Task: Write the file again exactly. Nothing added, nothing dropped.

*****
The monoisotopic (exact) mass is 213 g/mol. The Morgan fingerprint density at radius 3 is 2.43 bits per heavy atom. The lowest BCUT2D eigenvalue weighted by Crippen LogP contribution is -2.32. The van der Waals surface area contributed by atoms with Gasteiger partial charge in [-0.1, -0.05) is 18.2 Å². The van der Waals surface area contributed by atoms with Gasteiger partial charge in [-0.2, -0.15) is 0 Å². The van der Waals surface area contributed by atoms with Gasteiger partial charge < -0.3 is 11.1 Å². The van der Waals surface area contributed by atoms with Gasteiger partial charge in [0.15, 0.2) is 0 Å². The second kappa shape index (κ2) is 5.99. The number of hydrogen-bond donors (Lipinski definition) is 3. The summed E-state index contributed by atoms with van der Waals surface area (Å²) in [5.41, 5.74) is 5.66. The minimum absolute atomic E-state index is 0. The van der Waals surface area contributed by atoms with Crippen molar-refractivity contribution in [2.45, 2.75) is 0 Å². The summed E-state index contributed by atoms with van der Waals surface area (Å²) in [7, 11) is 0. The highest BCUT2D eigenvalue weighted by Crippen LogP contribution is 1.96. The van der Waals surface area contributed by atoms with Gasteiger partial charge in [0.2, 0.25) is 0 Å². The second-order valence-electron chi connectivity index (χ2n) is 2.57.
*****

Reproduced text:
The monoisotopic (exact) mass is 213 g/mol. The Morgan fingerprint density at radius 3 is 2.43 bits per heavy atom. The lowest BCUT2D eigenvalue weighted by Crippen LogP contribution is -2.32. The van der Waals surface area contributed by atoms with Gasteiger partial charge in [-0.1, -0.05) is 18.2 Å². The van der Waals surface area contributed by atoms with Gasteiger partial charge in [-0.2, -0.15) is 0 Å². The van der Waals surface area contributed by atoms with Gasteiger partial charge < -0.3 is 11.1 Å². The van der Waals surface area contributed by atoms with Gasteiger partial charge in [0.15, 0.2) is 0 Å². The second kappa shape index (κ2) is 5.99. The number of hydrogen-bond donors (Lipinski definition) is 3. The summed E-state index contributed by atoms with van der Waals surface area (Å²) in [5.41, 5.74) is 5.66. The minimum absolute atomic E-state index is 0. The van der Waals surface area contributed by atoms with Crippen molar-refractivity contribution in [2.45, 2.75) is 0 Å². The summed E-state index contributed by atoms with van der Waals surface area (Å²) in [7, 11) is 0. The highest BCUT2D eigenvalue weighted by Crippen LogP contribution is 1.96. The van der Waals surface area contributed by atoms with Gasteiger partial charge in [0.2, 0.25) is 0 Å². The second-order valence-electron chi connectivity index (χ2n) is 2.57.